Since the Second World War there have been nine cycles of expansion and contraction in New Zealand. Even excluding the 39-quarter expansion to December 2007, the average duration of each of the eight expansion phases has been more than five years. This is considerably longer than the average contraction phase, which is one year.
New Zealand’s classical business cycles have displayed an unusual level of volatility, especially in contraction phases.
When economic activity wanes, more unemployment benefits are paid, so government spending increases while the tax take falls. The government is pumping more money into the economy than it is taking out, so activity is boosted. As economic expansion takes off, unemployment payments fall, and the tax take rises. In both phases the government softens the rise or fall, but without any explicit policy action – a phenomenon known as automatic stabilisation.
They have also been diverse, with no established pattern in terms of length or cause. However, expansions have typically died not of ‘old age’, but because of an event or series of events. These have included international price and output shocks, unusually dry climatic conditions, financial conditions, and a combination of automatic stabilisers and fiscal policies.
The course of a particular cycle can be influenced by the degree of liberalisation in the economy, and by asset prices (especially housing), monetary policy and the exchange rate.
New Zealand has had two high-growth/low-volatility periods of long expansion and short contraction – from the second quarter of 1954 to the fourth quarter of 1976, and from the second quarter of 1992 until the end of 2007.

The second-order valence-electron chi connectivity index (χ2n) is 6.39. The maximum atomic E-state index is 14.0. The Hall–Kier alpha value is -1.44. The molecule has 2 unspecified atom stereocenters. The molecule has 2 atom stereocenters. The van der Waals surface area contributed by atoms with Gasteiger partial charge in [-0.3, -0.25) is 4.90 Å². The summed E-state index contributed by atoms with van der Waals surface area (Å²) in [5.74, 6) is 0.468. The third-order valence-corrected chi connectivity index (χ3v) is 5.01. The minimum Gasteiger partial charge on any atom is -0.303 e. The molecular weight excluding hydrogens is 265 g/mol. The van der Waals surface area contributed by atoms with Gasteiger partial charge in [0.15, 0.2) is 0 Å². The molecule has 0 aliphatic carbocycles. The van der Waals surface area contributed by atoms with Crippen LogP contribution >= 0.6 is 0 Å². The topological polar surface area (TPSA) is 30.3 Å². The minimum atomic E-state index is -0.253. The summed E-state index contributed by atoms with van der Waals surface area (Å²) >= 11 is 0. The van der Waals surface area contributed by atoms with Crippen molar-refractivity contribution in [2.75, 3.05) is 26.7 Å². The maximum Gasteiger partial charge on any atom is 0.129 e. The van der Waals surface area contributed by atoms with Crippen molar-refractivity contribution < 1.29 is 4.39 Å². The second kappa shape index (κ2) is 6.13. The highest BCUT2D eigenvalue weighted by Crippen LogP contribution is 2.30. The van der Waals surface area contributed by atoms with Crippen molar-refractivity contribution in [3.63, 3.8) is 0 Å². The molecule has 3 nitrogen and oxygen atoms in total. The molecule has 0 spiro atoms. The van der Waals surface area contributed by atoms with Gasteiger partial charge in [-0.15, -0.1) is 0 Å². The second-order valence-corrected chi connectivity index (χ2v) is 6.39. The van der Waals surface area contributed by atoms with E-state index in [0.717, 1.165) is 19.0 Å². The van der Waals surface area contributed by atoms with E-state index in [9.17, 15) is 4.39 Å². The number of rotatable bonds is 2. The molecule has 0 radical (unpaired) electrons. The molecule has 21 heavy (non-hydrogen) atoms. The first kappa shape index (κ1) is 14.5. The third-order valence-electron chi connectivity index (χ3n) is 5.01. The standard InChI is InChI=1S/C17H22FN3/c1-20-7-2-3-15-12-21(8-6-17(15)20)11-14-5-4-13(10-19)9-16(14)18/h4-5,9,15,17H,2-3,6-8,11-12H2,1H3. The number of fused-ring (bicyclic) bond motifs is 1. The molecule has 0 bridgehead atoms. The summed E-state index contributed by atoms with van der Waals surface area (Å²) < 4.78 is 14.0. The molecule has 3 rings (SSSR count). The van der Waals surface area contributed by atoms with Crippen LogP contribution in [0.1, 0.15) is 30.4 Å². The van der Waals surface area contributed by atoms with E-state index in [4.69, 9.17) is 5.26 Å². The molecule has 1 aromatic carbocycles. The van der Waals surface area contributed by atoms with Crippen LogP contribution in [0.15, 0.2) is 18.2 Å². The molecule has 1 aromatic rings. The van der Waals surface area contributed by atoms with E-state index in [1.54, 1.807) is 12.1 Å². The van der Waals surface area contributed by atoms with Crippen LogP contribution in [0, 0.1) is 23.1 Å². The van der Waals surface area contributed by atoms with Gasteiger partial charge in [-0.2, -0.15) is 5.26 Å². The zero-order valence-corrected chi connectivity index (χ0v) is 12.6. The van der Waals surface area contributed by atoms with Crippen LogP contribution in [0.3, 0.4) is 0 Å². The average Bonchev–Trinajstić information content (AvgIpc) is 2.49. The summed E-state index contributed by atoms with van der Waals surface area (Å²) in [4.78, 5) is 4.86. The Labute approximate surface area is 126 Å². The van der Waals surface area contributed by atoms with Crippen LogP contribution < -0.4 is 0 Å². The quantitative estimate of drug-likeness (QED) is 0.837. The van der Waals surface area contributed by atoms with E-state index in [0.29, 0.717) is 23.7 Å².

It has also had two periods of low growth/high volatility – from the second quarter of 1947 until the first quarter of 1954, and from the first quarter of 1977 until the fourth quarter of 1991.
New Zealand’s real gross domestic product (GDP) growth cycles have been quite volatile compared to those of its major trading partners, such as Australia and the US.
The extent to which New Zealand’s growth cycle has synchronised with those of its major trading partners has varied considerably since the 1980s. While there has generally not been a strong correspondence, New Zealand’s cycles have been most closely associated with those of Australia and the US. The exceptions have been during the economic reforms of the mid-1980s and early 1990s, the 1997–98 Asian financial crisis which coincided with two summer droughts, and the 2001 US recession.